Tuesday, March 5, 2019

Monster Jams: My Diligence - Sun Rose (Released 1/30/2019)


Monster Jams: My Diligence - Sun Rose (Released 1/30/2019)

Terrible name, gnarly Belgian band.  Some might bill this as stoner rock or some variety of progressive rock, but I'm not really sure where it fits.  I don't particularly care either--I'm not too keen on this whole label craze with what seems like a zillion different little niches where sub-genres of music are concerned.  In this case, I'm totally cool with filing My Diligence under rock and taking it from there.  These guys are aggressive, with driving riffs, a steady beat, and some serious cohesion keeping the sound exquisitely forceful and equally tight.  The vocals, however, are subdued if not lethargic by comparison, though the melodies are sweet and the grooves pair nicely with the band's emphasis on momentum.  The precision involved is ruthless, and even those who don't favor the sound should be able to acknowledge the talent involved in crafting this music.  The contrast on display yields a surprisingly smooth output that never veers off course while blancing catchy harmonies against a potent dose of adrenaline.  Maybe it's a weird marriage; it doesn't matter, what matters is that it works.  Standout tracks include "Resentful,""Backstabber," and "Lecter's Song."  I'm not sure that anything included in this release is truly explosive, but there are no misfires.  Sun Rose is a thirty-eight minute foray into a hypnotic sound that will not necessarily blow your mind, but it will take you to some unique places, and it will leave you wanting more.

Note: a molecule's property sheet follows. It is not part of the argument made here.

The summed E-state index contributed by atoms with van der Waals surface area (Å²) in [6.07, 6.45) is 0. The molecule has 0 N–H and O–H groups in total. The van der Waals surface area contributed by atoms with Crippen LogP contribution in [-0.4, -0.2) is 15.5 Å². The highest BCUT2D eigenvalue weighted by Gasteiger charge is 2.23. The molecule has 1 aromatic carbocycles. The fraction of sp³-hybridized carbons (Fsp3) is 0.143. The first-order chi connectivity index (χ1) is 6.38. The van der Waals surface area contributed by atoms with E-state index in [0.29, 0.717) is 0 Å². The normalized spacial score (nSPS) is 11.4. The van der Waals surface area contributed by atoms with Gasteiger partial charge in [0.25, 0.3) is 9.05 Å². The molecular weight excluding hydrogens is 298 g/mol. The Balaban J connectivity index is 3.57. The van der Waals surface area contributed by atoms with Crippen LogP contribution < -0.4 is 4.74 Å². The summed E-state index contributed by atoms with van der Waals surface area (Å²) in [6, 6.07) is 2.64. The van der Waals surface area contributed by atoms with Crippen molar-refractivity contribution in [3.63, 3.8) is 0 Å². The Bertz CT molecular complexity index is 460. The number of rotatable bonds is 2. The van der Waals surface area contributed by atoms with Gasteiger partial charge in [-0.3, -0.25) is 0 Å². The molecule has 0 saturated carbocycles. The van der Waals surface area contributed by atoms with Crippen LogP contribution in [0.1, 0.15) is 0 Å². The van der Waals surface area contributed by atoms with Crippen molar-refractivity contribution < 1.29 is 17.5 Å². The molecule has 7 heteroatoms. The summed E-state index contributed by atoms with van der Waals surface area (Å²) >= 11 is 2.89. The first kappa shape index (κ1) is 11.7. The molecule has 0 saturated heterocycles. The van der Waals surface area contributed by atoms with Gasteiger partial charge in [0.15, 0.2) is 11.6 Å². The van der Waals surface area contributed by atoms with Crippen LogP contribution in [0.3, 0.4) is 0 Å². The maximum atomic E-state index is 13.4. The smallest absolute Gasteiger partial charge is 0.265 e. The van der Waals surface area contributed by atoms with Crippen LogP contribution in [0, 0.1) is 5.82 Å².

Final Grade: B+

Monday, March 4, 2019

Short Attention Span Review: Paranoiac (1963)


Short Attention Span Review: Paranoiac (1963)

Typically, when we fright fans think about Hammer, we recall Peter Cushing and Christopher Lee duking it out in their classic takes on such notable horror staples as Dracula, Frankenstein, and the Mummy.  It is easy to forget that the studio also produced a number of remarkable features that run the gamut from eerie thrillers to subdued chillers.  Paranoiac is a 1963 picture directed by Freddie Francis, starring a young Oliver Reed at his unstable best.  Reed smirks, schemes, sweats, and twitches his way through this stunning black and white composition that stands somewhere between Psycho and a devilish whodunit.  The cinematography is crisp and compelling, the score is dark and somewhat insidious, and all of the characters aside from Janette Scott as Eleanor Ashby are harboring dark secrets that slowly come to light.  As the movie nears its dramatic conclusion, the shocks come fast and furious, and there are a few terrifying moments embedded in what is mostly a stark and calculating mystery.  Paranoiac is a fun film to revisit, and it remains suspenseful and ominous even in this modern era of dazzling effects and heightened immersion.  It is a throwback, yes, but it is a throwback to a time when there were no big scares courtesy of CGI delights, a time when filmmakers worked hard to terrify audiences with sinister plots and impeccable craftsmanship.  Such ventures often age well, and that is surely the case with this 1963 spookshow.

Final Grade: B+


Paranoiac is creepier than one might suspect--this mask design is pretty chilling for a 1963 thriller.